All these little puzzle pieces aren’t too bad on their own, for the most part. But it’s when you put them together that you realize REH is saying something beyond “this is a story all about how Conan’s life got flipped, turned upside-down.” If you look at the hierarchy of the book, you have the unexperienced white man at the top, the experienced white woman under him (literally and figuratively in this case), and the black men coming in a distant third, below sexual notice and entirely without power except in the service of their queen and king’s wishes. Black women don’t exist here, which mirrors an absolutely amazing amount of fiction out there, especially of the fantasy or science fiction variety.

Kinda ugly, ain’t it? And I didn’t exaggerate anything or pull anything out of my butt when doing that summary. The specific stuff is in the comic (I’m assuming Brian Wood altered how the story plays out to make it fit a comic book format but stuck with REH’s basic framework and structure here.) and the themes aren’t stretches at all, so much as “Oh, weird, this story REH wrote lines up pretty directly with several racist ideas???” Hang on, I’ve got some input from our foreign expert coming in…

“Oooh, that’s a bingo! Is that the way you say it? ‘That’s a bingo?'”

Ellroy’s writing about how things were and amping up the racist language for the sake of being edgy and lyrical. He’s making up racist characters and writing about them, rather than espousing a racist viewpoint of his own. I can’t see your average racist rolling as lyrical as Ellroy’s racists, you know? What Ellroy does is not unobscene, depending, but it isn’t as much of a sin as writing a story about a fake place set in the fake past that lines up with your racist ideas and fears. That goes for stories set in a fake future where black people are Coals and whites are Pearls, too.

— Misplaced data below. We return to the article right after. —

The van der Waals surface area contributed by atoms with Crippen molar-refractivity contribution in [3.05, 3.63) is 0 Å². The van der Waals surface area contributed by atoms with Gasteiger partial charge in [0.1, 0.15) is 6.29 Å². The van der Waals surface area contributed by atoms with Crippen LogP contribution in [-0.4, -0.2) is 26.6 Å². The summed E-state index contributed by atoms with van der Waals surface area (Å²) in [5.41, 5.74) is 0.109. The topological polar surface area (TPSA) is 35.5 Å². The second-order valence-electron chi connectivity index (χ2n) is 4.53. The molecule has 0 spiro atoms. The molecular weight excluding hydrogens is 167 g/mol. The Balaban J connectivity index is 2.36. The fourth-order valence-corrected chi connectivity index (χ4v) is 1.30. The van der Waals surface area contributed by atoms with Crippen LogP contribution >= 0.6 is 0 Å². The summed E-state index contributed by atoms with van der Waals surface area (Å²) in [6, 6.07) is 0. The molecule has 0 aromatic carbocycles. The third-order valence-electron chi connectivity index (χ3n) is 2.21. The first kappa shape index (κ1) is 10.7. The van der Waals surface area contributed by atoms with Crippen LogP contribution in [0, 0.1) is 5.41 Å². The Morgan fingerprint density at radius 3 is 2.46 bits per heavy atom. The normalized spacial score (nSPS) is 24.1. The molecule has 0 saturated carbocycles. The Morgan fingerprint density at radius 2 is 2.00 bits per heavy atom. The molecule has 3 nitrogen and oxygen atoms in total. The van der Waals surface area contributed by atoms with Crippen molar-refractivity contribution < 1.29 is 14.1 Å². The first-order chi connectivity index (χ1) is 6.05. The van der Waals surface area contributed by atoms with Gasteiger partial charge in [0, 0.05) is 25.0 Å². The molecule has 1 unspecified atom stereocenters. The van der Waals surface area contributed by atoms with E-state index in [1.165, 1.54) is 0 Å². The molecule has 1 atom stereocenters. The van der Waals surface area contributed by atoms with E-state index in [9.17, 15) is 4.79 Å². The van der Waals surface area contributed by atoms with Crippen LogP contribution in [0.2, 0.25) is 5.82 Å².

I, personally, don’t get down with REH’s prose. I dig Conan comics, especially the Kurt Busiek/Cary Nord joints, but his racist undertones combined with his so-so writing means I can keep my distance. Lovecraft is the same, only even more terrible at putting words in order. But the only time Elder Gods have really worked for me is Hellboy so that was an easy decision to make, like giving up brussel sprouts or any exercises that make my abs hurt.

Racism is a taint. It’s a lot of things, but in REH’s case, it’s a taint. It’s a mud puddle that you stomped in right before going into your friend’s house, and you keep leaving behind little bits of proof that you were the one that made a dumb decision. You’re mucking things up for yourself and making it hard for people to like you. I don’t know if this metaphor works but it was real important to me that I make it at 0800 on a Saturday morning.

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Tumblr Mailbag: On Faith and Writing

October 18th, 2012 Posted by david brothers

I’ve been doing questions on Tumblr here and there. I had it turned off for a while, after it turned from “here and there” to “more often than I blogged music videos and pictures of Anna Karina and girls in hoodies.” But it’s back on now and at a much more reasonable pace. I’ve answered a few that I think are relevant here, too, so I’m going to ~crosspost~ a bit. Maybe it’ll spark some convo or something? No sé qué, but I’m doing it anyway. Original post. I don’t think I edited this one much at all, though. Fixed a typo here and there, tightened up a sentence or two, cut the weird bit about the comic-con sex parties…